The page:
Nick in the RSC’s Histories, 2006

Nick in the RSC’s Histories, 2006

There’s often a London versus Stratford divide. People debate which is the true spiritual home of Shakespeare and which is the lesser…
“Well, they both are! One informs the other, and in my opinion it’d be difficult for any artist, let alone a playwright, to not be informed by who they are and where they come from. Similarly, all the arguments about who wrote Shakespeare and so on are utter spurious bollocks – and you can quote me on that.”

How is the Shakespeare in Love show?
“It’s brilliant. It’s a really fun show to do. I’m playing the baddie Colin Firth part, so I get to literally twiddle my moustache. It’s just great fun! What it does do is take these wonderful verses from Romeo and Juliet and add something that makes it clear. You have people in the audience who hear these great tracts and go ‘Oh yes! Now I understand it!’ And that is a wonderful introduction to Shakespeare. It may be a flight of fancy, but it’s a wonderful tool.”

The RSC’s Courtyard Theatre – Nick appeared in both its first and its last performance. Pic by Nic Asbury

The RSC’s Courtyard Theatre – Nick appeared in both its first and its last performance. Pic by Nic Asbury

Do you have a favourite Shakespeare film?
“Blimey. I’ve never even thought about it! I saw Roman Polanski’s Macbeth at school and was very marked by it.”

Do you recall your first Shakespeare experience?
“My father used to just quote Shakespeare all the time, then after a while I realised that it was only ever Macbeth. He’d been in it six times – he was a rather noted Lady Macbeth at school, I think. So he’d say ‘Oh, what’s that line?’ and we’d say ‘Well, it must be Macbeth’ and he’d say ‘Well, how do you know!’. Bless him.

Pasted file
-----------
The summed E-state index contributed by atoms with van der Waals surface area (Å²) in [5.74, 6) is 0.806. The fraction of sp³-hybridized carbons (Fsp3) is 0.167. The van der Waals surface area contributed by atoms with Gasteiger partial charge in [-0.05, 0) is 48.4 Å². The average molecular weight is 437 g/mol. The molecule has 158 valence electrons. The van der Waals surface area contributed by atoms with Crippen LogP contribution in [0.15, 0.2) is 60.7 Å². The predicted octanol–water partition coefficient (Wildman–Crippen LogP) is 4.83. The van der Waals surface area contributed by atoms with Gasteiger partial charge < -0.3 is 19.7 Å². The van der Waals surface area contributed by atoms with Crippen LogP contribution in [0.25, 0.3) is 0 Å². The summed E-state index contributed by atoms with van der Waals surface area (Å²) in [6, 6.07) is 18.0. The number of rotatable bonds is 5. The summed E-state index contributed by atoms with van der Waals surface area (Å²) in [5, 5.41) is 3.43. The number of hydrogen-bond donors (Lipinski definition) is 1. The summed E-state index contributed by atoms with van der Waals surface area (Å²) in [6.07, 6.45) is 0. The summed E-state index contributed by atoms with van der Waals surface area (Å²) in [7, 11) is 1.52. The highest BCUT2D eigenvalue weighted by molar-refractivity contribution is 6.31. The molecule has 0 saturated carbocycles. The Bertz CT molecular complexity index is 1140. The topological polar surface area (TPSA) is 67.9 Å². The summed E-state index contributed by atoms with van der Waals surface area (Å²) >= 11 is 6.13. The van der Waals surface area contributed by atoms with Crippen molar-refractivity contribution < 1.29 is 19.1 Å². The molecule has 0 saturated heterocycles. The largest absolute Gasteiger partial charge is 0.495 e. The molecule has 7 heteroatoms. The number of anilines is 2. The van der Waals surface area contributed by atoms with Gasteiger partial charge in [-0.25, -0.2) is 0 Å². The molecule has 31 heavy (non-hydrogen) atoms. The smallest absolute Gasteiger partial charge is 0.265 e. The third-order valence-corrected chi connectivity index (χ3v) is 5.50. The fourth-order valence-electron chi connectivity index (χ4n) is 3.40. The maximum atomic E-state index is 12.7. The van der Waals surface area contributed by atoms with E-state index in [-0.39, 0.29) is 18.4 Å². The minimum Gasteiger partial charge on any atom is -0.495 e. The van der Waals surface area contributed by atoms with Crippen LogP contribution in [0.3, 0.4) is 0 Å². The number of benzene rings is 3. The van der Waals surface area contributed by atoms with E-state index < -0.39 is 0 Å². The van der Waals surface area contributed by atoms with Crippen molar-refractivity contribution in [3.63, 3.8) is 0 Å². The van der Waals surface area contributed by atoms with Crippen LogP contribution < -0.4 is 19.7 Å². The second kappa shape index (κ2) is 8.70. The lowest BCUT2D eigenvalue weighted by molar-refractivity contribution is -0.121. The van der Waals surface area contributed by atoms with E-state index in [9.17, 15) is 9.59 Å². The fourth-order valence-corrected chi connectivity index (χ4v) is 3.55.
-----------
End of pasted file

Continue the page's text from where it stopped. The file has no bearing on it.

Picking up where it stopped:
“I did see a wonderful production of Macbeth, I’ve no idea who it was by, in the old Nell Gwynne theatre in Hereford. Not much came to Hereford in the ’70s. It must have been a kid’s production. They did Macbeth with four actors and I remember being completely mesmerised. We were about 50 miles from Stratford so we used to go on school trips and stuff. I saw Johnathan Pryce doing his Macbeth there – it all revolves around Macbeth, doesn’t it? I saw loads of productions there – A Midsummer Night’s Dream, The Winter’s Tale, all that sort of stuff, in the early-to-mid-’80s.”

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And you ended up becoming a Shakespearean actor yourself.
“I joined the RSC and did Michael Boyd’s original productions of Henry VI Parts 1, 2, and 3 and Richard III, and then repeated them all again in 2006 and 2008. I actually think Henry VI Part 2 is now my favourite play, which sounds a bit wilfully different but it’s just because I’ve done it so much. I play the Duke of Somerset and in that particular play I think he’s got about ten lines, but he’s on all the time. It is a wonderful piece of theatre. Shakespeare never writes a line for someone that isn’t needed, so in my view there has to be a reason why that person’s onstage. There should never be any spear carriers in Shakespeare. There always has to be a reason for that person to be on stage, so the stakes are withdrawn if you have a spear carrier, because what are they doing there? Everyone has to have a purpose.”

When you look back at that extraordinary journey with the History Cycle, is there a moment that you remember particularly clearly?